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Opinion & Analysis

Good news, but…

by David Hughes

Gibraltar’s Parliament has voted to introduce marriage equality. That is undoubtedly a positive step. The sky has not fallen in, no doubt to the disappointment of that poor-man’s Peter Hitchens double-act, Charles Gomez & Eric Ellul, who had forecast all sorts of calamity if gay people were granted equality.

But maybe Charles and Eric were right. Maybe the sky hasn’t fallen in because the legislation denies gay people true equality. Because, as Elliot Phillips, Roy Clinton and Marlene Hassan Nahon bravely pointed out in Parliament, the law contains an objectionable and unconstitutional opt-out for deputy registrars, allowing them to refuse to conduct marriage ceremonies for gay people if they object.

There is nothing wrong – in fact, there would be everything right – with administrative arrangements that sort to avoid conscientious objectors having to conduct same-sex ceremonies. But the law isn’t about sensible personnel management. It seeks to give conshies an enforceable right to discriminate against gay people.

The constitution is clear. The right not to suffer discrimination is free standing, and protects gay people. It bans any law that is discriminatory in itself or in its effect, and discriminatory treatment by any person performing a public function. Although there are limits on this right, none of them are relevant to this issue. For anyone who wants to check, it’s section 14.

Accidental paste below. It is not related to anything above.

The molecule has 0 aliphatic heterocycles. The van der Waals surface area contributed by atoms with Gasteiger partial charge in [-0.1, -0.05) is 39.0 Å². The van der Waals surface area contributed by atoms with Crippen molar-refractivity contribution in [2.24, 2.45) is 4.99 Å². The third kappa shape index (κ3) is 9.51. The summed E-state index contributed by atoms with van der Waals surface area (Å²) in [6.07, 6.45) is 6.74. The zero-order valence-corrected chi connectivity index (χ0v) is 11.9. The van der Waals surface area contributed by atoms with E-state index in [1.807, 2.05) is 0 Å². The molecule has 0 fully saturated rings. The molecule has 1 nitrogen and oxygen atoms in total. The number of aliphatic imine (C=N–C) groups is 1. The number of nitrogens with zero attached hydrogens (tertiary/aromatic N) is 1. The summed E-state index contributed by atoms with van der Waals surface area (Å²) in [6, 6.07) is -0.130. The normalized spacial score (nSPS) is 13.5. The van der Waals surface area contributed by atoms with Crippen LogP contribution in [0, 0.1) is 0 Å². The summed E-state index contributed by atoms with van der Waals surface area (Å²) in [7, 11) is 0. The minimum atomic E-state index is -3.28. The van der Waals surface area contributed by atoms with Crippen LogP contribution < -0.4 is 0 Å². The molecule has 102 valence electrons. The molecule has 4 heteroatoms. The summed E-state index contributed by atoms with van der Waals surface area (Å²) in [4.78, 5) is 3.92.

If the opt-out causes, for example, a ceremony to be postponed or delayed because of the unavailability of a deputy registrar who doesn’t object to equal marriage, the couple concerned will have suffered unconstitutional discrimination. They will be able to sue, and they may well do so.

The right to freedom of conscience, on the other hand, can be limited to protect the rights and freedoms of others. For anoraks, it’s section 9 of the constitution.

So the balancing act between the freedom of gay people to live without official discrimination on the one hand, and the right of hypothetical (one hopes) deputy registrars not to marry people who happen not to share their religious beliefs, has already been struck in the constitution, and struck in exactly the opposite way to how the majority in Parliament has voted.

It is to be hoped that the courts will never get the chance to confirm that I am right. Far better that this unconstitutional right to discriminate never cause any inconvenience, never postpone or sour the day of any happy couple.

But that should not stop this law from being recognise for what it is: a step on the road to equality for gay people on the Rock, but only a step. On the same day that gay Llanitos see Parliament allow them to marry, they see the same Parliament – with some principled dissenters – vote to allow deputy registrars to discriminate against them.

Why should people whose religious beliefs may cause them to object to divorced people marrying not be permitted to object to performing those ceremonies too? But no such objection is provided for, and gay couples are singled out as being worthy of discrimination. Why should civil servants be permitted to object to doing their jobs, simply because those for whom they do them do not live according to that particular civil servant’s religious beliefs? And why, on the journey to equality, does there so often have to be a “but”?